Authors should state whether the paper they submit has been previously considered for publication in any of the APS journals (Physical Review Letters, or other Physical Review journals, or Reviews of Modern Physics) and supply the code number assigned by that journal. They should also provide information about other recent relevant unpublished work of theirs (e.g., for a paper under consideration by an APS journal, supply the code number; for one submitted to another journal, provide the title; for a paper deposited on an e-print server, supply the e-print number).
When a manuscript has several authors, one of them, the corresponding author, should be designated to receive and respond to correspondence from the Editor. This designation can be changed upon notification of the Editor. It is the responsibility of the corresponding author to represent all those involved with the work reported.
By submitting the manuscript, the corresponding author certifies:
Authors may not present data and other results obtained by others as if they were their own. Nor may authors incorporate without attribution text from another work (by themselves or others), even when summarizing past results or background material. If a direct quotation is appropriate, the quotation should be clearly indicated as such and the original source should be properly cited. Papers that have been found to be in violation of this rule will be rejected. In such cases, resubmission of the manuscript, even with the plagiarized text removed, is not ordinarily allowed. However, the Editor may allow exceptions to this policy if warranted by special circumstances.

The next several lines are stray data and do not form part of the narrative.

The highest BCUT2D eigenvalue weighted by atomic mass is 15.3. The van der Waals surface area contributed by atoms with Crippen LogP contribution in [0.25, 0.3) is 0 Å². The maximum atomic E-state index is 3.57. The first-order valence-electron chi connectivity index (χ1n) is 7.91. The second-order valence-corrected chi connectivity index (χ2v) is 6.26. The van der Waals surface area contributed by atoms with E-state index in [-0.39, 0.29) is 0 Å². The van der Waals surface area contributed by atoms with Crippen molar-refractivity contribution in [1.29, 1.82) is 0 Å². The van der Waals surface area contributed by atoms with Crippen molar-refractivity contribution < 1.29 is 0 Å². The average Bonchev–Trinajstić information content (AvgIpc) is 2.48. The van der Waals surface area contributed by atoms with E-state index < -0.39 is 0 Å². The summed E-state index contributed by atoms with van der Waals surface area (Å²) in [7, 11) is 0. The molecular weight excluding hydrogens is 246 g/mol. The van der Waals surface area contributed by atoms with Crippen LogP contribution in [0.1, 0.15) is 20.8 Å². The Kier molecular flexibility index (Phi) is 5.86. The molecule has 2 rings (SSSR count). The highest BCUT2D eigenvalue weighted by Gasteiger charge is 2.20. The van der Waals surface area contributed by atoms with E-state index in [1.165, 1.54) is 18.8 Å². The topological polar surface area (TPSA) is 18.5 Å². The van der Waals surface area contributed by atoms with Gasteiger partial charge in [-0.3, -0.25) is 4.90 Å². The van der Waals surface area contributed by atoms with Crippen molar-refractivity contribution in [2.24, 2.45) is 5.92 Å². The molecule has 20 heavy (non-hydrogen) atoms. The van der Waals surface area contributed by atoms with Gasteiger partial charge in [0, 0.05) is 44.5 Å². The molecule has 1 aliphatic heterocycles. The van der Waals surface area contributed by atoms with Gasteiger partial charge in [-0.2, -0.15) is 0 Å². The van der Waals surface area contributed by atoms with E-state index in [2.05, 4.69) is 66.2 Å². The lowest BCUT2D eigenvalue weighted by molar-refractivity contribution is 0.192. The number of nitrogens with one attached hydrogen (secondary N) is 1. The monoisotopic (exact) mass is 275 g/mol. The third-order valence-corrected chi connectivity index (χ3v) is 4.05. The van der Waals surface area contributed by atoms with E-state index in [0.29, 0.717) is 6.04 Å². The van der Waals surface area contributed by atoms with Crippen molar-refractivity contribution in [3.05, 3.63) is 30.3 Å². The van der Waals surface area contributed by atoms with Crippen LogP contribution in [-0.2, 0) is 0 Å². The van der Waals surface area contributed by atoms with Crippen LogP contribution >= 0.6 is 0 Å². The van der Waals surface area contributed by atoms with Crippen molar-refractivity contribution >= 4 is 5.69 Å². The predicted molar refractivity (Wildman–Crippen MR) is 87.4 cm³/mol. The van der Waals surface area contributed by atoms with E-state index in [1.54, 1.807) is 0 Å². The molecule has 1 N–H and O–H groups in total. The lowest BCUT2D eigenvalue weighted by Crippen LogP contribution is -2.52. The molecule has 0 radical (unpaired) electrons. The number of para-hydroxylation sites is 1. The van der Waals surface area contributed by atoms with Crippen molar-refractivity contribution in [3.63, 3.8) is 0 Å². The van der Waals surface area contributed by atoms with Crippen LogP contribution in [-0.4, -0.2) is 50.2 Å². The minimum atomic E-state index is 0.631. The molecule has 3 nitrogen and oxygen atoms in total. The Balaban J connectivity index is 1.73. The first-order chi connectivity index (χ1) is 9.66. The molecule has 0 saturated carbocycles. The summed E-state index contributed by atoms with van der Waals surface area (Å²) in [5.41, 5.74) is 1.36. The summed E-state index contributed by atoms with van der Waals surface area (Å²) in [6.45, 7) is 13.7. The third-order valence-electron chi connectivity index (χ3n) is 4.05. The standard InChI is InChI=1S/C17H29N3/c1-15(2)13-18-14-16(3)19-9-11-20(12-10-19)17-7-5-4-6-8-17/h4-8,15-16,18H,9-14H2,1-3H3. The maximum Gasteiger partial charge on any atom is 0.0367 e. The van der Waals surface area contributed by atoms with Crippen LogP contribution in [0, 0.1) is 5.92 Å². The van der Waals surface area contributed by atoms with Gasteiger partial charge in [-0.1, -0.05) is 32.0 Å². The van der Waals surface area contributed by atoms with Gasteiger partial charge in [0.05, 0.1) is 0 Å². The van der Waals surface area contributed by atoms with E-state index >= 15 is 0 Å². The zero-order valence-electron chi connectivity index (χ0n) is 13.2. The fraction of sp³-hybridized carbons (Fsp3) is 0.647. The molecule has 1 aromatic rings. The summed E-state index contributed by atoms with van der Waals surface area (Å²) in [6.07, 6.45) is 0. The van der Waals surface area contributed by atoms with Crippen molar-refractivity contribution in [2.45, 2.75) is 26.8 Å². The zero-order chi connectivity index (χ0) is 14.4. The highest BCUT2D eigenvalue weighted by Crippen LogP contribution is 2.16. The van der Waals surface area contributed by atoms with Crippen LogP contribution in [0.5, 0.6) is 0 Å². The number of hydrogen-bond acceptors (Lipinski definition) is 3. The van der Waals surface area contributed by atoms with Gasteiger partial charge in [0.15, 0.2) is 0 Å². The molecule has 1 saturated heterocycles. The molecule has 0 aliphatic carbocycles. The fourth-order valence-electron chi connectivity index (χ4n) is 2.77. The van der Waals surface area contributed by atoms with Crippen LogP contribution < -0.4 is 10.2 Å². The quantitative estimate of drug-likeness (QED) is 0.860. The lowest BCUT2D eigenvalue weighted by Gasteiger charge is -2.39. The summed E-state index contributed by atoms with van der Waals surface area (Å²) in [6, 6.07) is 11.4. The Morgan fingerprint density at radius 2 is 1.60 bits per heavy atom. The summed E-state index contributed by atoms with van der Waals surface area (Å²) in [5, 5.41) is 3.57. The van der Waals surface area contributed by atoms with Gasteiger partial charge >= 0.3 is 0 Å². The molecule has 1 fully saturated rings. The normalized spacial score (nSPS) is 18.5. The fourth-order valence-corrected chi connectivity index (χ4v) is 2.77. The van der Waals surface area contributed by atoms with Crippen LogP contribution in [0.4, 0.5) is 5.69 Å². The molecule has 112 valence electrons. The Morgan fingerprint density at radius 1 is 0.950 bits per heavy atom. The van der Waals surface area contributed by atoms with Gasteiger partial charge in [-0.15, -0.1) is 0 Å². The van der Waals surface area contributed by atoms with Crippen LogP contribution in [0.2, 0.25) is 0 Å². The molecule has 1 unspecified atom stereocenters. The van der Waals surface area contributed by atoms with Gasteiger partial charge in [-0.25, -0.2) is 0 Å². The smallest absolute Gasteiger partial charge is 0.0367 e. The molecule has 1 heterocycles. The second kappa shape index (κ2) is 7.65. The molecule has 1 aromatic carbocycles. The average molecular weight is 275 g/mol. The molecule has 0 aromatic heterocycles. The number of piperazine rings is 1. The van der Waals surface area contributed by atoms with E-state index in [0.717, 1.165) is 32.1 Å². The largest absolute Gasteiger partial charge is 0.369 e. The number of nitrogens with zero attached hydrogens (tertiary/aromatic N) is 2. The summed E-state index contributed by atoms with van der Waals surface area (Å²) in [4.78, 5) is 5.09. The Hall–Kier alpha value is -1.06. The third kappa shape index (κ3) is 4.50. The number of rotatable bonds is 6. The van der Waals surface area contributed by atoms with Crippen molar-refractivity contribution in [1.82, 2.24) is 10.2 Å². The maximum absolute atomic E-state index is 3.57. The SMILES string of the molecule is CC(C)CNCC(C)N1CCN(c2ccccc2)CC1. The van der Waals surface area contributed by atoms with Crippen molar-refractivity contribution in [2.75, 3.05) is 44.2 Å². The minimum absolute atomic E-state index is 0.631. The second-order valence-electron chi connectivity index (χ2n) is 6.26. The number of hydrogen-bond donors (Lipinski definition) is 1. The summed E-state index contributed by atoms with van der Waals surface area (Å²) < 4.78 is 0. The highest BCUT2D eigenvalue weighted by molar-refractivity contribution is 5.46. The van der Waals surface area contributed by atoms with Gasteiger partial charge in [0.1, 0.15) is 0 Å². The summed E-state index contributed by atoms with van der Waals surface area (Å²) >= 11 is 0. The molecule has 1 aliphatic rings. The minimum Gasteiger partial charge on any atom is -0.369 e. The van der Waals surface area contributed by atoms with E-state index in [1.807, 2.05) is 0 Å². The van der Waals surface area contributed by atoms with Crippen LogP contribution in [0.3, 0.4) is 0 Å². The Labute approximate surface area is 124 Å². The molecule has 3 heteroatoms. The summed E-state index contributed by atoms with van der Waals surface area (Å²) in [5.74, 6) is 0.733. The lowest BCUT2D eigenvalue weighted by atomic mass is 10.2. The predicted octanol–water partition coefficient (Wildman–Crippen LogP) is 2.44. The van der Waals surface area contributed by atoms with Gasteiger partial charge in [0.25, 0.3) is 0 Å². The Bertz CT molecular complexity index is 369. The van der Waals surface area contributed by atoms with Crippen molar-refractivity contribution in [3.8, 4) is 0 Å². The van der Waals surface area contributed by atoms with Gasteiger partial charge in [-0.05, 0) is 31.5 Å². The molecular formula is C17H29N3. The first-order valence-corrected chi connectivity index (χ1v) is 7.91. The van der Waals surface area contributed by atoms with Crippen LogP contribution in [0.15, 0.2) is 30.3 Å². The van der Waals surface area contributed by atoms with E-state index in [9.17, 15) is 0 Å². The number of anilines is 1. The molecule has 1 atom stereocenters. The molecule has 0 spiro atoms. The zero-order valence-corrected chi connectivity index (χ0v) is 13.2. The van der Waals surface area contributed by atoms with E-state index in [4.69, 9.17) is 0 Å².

Authors may request that particular individuals not be chosen as referees. Such requests are usually honored, although it is customary to give authors whose work is criticized in a manuscript an opportunity to respond to the criticism. Authors are welcome to submit a list of experts whom they consider especially suited to referee their paper. Such a list is particularly useful when a manuscript treats a highly specialized subject on which papers are infrequently published. The Editors, however, are not constrained to select a referee from that list.
In some circumstances information about a manuscript considered by Physical Review Special Topics - Physics Education Research and subsequently submitted to another journal may be provided to the editor of that journal. Such information might include the comments and identities of referees.